In 1619, Orazio Grassi (a mathematician, astronomer and architect) wrote about three comets that had recently appeared in the sky. He gave evidence that they must have been far from the earth, even beyond the moon. Galileo wrongly believed that comets were in earth’s atmosphere, and so he wrote Il Saggiatore (The Assayer) in reply. Although Galileo’s overall argument was wrong, the piece does contain a statement that is quite profound:
Philosophy [he is referring to what we call “science” today] is written in this grand book, the universe, which stands continually open to our gaze. But the book cannot be understood unless one first learns to comprehend the language and read the letters in which it is composed. It is written in the language of mathematics, and its characters are triangles, circles and other geometric figures without which it is humanly impossible to understand a single word of it; without these, one wanders about in a dark labyrinth.
While most scientists who use this quote are talking about physics and perhaps chemistry, the fact is that mathematics seems to be the language in which God wrote His creation. As a result, all areas of science (even biology) require the use of mathematics to unlock the true secrets of creation. I recently ran across a paper that illustrates this point rather well.
The authors were using a mathematical technique called Voronoi Diagramming to model how certain cells in an embryo pack together to form the shapes of the organs that are developing. Generally speaking, most biologists assume that the cells become column- or bottle-like in shape so that they can squeeze together and form the smooth curves that characterize the shapes of the organs. However, their mathematical model predicted that another set of shapes would develop – shapes that are so unique they don’t even have a name. As a result, the authors call the shapes scutoids, which refers to the scutum and scutellum, features found on certain insects, like beetles.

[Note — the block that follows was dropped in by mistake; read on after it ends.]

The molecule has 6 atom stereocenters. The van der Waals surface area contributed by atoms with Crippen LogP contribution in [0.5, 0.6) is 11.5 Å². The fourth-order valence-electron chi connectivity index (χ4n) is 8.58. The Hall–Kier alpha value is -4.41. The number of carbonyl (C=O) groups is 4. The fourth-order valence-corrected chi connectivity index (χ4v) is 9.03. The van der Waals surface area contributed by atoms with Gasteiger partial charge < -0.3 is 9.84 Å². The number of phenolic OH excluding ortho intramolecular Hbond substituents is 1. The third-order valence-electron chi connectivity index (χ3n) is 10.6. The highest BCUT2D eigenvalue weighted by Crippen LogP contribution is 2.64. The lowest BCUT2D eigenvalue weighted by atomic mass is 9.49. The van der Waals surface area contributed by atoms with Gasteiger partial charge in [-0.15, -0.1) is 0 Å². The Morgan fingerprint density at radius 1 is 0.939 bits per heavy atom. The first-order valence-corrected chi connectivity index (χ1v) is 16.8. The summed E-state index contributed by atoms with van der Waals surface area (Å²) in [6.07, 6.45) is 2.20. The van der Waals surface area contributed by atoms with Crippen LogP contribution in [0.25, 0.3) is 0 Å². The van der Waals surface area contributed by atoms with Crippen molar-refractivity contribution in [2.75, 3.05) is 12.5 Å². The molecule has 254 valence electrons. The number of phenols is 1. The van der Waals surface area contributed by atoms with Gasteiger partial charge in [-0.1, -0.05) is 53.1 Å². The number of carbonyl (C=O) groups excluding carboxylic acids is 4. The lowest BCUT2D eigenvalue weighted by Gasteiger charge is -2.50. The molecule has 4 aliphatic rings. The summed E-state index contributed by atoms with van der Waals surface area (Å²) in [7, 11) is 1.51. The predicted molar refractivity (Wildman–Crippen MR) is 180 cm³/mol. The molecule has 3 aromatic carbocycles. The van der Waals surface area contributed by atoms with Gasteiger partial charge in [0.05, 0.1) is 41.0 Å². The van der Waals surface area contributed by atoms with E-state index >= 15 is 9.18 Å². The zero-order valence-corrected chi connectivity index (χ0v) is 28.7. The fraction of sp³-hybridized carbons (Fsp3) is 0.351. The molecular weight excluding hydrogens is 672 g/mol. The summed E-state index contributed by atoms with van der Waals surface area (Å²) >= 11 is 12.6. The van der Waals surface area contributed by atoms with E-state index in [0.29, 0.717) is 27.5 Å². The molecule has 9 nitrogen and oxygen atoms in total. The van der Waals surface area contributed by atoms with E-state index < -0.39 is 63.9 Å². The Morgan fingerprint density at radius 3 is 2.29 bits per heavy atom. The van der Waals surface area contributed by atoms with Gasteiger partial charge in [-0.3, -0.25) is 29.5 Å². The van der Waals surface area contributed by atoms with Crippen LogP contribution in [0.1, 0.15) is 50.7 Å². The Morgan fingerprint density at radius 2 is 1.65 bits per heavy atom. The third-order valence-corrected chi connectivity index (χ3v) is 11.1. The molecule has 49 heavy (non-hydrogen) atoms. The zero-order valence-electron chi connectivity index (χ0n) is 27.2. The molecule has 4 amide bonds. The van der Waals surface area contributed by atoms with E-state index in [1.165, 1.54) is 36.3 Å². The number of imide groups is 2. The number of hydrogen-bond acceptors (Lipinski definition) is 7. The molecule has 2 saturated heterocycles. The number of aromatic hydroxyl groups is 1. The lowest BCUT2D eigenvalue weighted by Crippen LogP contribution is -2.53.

Drawings of two scutoid-shaped cells are shown on the left side of the illustration below, and the way those two shapes fit together are shown on the right side of the illustration.
Now, of course, the authors didn’t just believe the results of their mathematical model. After all, the mathematical model contains assumptions, and those assumptions could be flawed. However, armed with the knowledge of those shapes, they examined specific tissues in developing fruit fly larvae. Sure enough, they found tissue structures that are composed of scutoid-shaped cells.
Why do cells form these shapes in developing fruit fly embryos (and presumably other embryos)? The authors state:
Using biophysical arguments, we propose that scutoids make possible the minimization of the tissue energy and stabilize three-dimensional packing. Hence, we conclude that scutoids are one of nature’s solutions to achieve epithelial bending.
In other words, they produce the most stable tissue at the lowest energy.
Now remember, the reason the authors found this brand-new cell shape is because they started with mathematics, just as Galileo instructed. Writing more than 300 years after Galileo, Sir James Hopwood Jeans (English physicist, astronomer and mathematician) tells us why he thinks Galileo was right:
Lapsing back again into the crudely anthropomorphic language we have already used, we may say that we have already considered with disfavour the possibility of the universe having been planned by a biologist or an engineer; from the intrinsic evidence of his creation, the Great Architect of the Universe now begins to appear as a pure mathematician. [The Mysterious Universe, Cambridge University Press 1931, p. 122]